The grand experiment begins Monday for at least three Inland Northwest colleges and universities. Washington State, the University of Idaho and North Idaho College will begin their first academic year in the coronavirus age.
All of the institutions have plans on how to put in place various safety procedures, including distancing, temperature checks and mask requirements. And all plan a mix of online and in-class instruction.
At North Idaho College in Coeur d Alene, 60% of classes will be in person, 40% online.
At the University of Idaho in Moscow, 25% will be in person, 30% online, and 45% hybrid.
In Washington, some schools are being more cautious. For WSU students, including those in Pullman, and those in Spokane at the Colleges of Nursing, Medicine, and Pharmacy, all classes will be delivered remotely with extremely limited exceptions for in person instruction.
“One of the reasons we decided to go with a learn-in-place model is, one, to keep the students safe. Social distancing in the classroom would be difficult given the size of the class. It allowed us to really plan for a robust curriculum and be able to deliver a quality education for these students," said Dr. Farion Williams, the associate dean of clinical education for the College of Medicine at WSU's Tri-Cities campus.
That means lots of Zoom time for students. But in an attempt to retain some of the tradition of medical school, Williams and his fellow faculty members are carrying on with a few established rituals.
On Friday, new medical students participated in the annual white coat ceremony. Normally, students gather in an auditorium and walk up on stage to receive their coats and shake hands with the dean. This time, the ceremony is held outside on campus. They drive up one at a time in their cars, then get out, masks on, receive their coats on a makeshift stage and pose for a quick picture. An virtual ceremony later in the evening provides students with their formal welcome to medical school.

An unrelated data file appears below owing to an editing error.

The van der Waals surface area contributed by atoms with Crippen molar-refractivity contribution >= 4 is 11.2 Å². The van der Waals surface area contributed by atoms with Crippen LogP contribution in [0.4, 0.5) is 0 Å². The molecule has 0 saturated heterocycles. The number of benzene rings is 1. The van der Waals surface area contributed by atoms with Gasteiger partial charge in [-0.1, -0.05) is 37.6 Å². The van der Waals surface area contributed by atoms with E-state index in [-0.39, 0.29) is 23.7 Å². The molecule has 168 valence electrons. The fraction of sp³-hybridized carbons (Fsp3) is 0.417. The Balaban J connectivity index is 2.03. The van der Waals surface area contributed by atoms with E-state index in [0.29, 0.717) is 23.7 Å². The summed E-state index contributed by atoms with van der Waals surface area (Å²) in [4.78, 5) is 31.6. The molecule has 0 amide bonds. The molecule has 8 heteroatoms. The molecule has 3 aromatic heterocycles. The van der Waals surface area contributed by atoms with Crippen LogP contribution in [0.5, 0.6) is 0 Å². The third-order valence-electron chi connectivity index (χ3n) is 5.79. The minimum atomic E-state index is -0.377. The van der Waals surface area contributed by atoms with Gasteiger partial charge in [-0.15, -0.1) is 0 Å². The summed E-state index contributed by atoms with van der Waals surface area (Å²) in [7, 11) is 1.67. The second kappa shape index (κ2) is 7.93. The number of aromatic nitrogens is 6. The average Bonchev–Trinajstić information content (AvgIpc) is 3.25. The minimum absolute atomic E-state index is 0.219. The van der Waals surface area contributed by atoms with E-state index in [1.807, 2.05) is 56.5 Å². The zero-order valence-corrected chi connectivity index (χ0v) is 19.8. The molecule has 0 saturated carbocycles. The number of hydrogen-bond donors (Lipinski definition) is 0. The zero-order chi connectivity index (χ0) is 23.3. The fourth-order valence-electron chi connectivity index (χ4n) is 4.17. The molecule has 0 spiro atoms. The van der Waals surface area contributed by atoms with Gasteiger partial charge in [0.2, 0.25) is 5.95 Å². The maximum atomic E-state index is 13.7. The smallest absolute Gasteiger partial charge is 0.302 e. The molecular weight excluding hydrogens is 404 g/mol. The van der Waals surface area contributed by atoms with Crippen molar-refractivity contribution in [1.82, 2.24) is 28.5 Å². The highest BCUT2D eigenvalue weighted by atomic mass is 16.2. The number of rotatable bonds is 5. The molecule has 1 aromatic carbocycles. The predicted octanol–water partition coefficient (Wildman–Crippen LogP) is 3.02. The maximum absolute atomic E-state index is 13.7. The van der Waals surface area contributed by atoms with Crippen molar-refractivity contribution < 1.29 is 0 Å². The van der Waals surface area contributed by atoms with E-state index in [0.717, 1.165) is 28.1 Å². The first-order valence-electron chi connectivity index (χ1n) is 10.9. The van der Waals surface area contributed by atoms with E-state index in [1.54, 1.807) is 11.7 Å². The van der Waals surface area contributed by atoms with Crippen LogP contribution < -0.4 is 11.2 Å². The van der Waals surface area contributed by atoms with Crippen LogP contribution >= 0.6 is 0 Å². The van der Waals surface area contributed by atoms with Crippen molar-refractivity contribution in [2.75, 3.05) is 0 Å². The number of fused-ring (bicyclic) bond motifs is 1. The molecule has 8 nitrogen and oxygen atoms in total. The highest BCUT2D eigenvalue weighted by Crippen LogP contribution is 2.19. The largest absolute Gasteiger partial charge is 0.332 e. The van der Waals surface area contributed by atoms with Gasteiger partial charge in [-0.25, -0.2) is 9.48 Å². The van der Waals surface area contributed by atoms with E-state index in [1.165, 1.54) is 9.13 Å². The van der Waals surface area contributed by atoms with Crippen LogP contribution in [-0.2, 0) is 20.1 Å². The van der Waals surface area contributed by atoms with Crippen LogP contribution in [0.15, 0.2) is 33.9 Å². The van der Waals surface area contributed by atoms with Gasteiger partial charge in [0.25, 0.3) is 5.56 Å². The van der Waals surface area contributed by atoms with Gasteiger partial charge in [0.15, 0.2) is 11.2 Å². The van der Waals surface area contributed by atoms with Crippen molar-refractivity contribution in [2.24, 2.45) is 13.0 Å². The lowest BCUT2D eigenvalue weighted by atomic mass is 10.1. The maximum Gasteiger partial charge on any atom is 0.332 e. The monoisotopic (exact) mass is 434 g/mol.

Now the hard work begins. Third- and fourth-year medical students are scattered around the state, assigned to clinical settings. Students will continue to see patients while wearing protective equipment. First- and second-year medical school is mostly study, but there’s also a scaled-back clinical component planned. And anatomy lab, a staple for first years, will be conducted online, not with students exploring real cadavers.
“We don’t have the full scope of experience. It’s a partial experience, but they do still get some clinical experience," Williams said.
Which, for now, is probably the best they can hope for.
Gonzaga’s classes begin on September 1. Whitworth starts September 9. Eastern Washington and the Community Colleges of Spokane begin fall quarter on September 23.
At those three, officials are going with plans that would allow students to take classes online, while at the same time offering some in-person options. The community colleges are also both offering a mix of in-person and online classes.
With the in-person courses, students will be notified if, at some point, during the quarter, their course needs to move to online learning.